Movie Review: The Exiles

The Exiles (1961)
Written and Directed by Kent Mackenzie

A Native American man looks out over a parking lot.
Movie poster of The Exiles (1961),
written and directed by Kent Mackenzie.
(Poster design by Scott Medla ©2008
Milestone Film & Video | Wikipedia)

In the movie, The Exiles (1961), you will see evidence of the real-life experiences of Native American men and women who were, in fact, “exiled” from their home communities of the reservations. Starting in the 1940s, the federal government offered assistance with the relocation of Native Americans from their reservations to urban areas. Also known as the Indian Relocation Act, this program offered limited resources and was one which American society-at-large was not quite ready to accept. 

The movie takes place in the big city of Los Angeles, where many Native Americans faced antilocution and challenges in finding jobs. They also endured culture shock, and many struggled with identity crises. Some were in dire straits and felt like giving up. They felt stuck in a cycle of day in and day out with no direction and no progression in the city. The Relocation Act Program was a temporary fix that put a band-aid on the “Indian Problem” for America. 

In this film, you will also catch how Western gender roles* begin to appear because the men cannot land jobs and thus cope with it through alcoholism and getting high, whereas, on the reservation, things were different. There, men and women each had their roles and a sense of pride. They were culturally accepted and could practice ceremonies. In Los Angeles, they felt like they were always being watched and couldn’t relax. They managed to discover a hill just outside of the city where they could gather after bar closing hours and sing traditional songs and drum together. It was a way for them to feel safe and be themselves without anyone bothering them. 

One scene that choked me up was when one guy was waiting outside the liquor store for his friend. He pulls out a letter and a picture from his pocket that he had received from his parentsremembering a moment of them together in Arizona. His dad is singing and shaking a rattle while his mom and little sister are togetherhanging out under a tree in the shade. He reminisces about the vegetables that were grown on the reservation and how things were back home. Before you know it, his friend comes out with a bottle of alcohol, and he folds the letter back up quickly and puts it back into his pocket. They make their way back to their house to get some money from their little savings jar, intending to pay their rent. They are then met by their girlfriends and a handful of young children, but soon take off and head out to gamble, leaving the family alone.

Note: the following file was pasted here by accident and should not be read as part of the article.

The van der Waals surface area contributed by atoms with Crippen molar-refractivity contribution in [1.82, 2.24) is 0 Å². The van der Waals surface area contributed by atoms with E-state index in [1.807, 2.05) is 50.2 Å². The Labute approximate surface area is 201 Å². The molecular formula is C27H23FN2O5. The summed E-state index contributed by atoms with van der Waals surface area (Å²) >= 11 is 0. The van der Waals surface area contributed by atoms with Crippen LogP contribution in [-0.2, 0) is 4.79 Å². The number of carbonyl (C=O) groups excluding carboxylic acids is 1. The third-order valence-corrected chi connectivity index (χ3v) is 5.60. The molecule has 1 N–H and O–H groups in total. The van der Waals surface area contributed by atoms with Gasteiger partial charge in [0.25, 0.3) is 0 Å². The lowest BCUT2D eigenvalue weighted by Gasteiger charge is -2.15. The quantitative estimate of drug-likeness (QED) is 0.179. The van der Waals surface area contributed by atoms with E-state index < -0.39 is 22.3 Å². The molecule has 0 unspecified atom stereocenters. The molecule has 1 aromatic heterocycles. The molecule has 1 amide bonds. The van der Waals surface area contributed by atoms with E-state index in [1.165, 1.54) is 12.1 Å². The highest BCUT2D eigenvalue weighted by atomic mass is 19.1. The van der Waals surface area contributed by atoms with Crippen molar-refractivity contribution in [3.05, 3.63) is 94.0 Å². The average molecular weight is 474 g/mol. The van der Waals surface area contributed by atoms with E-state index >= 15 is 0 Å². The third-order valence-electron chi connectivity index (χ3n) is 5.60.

It was these raw scenarios that won me over to believe this was a great film (or documentary, if you will) because it demonstrates the negative aspects of Native American urbanization and its impacts on our people. I could relate to the film because of hearing stories from my elders during the relocation era (the 1940s-1960s).  It also helped me to understand some fragments of my family in general. 

Seeing the struggle of survival in the Native American communityfacing unemployment, racism, loss of culture, and placement into poor housing communities—did not convince me that the Indian Relocation Act was a great move in a positive direction by the federal government. I felt it was a disguised method of assimilation— although that is also a question of whose perspective you are referring to. Was assimilation the answer? I don’t know. Maybe these struggles are also a sign of the adaptability, perseverance, and resilience that my community has in our struggle to survive.

*It is also important to note that the movie disregards Two-Spirit persons despite their historic prevalence in Indigenous communities. Yet another sign that American society-at-large was not ready to accept Indigenous people and culture into the mainstream.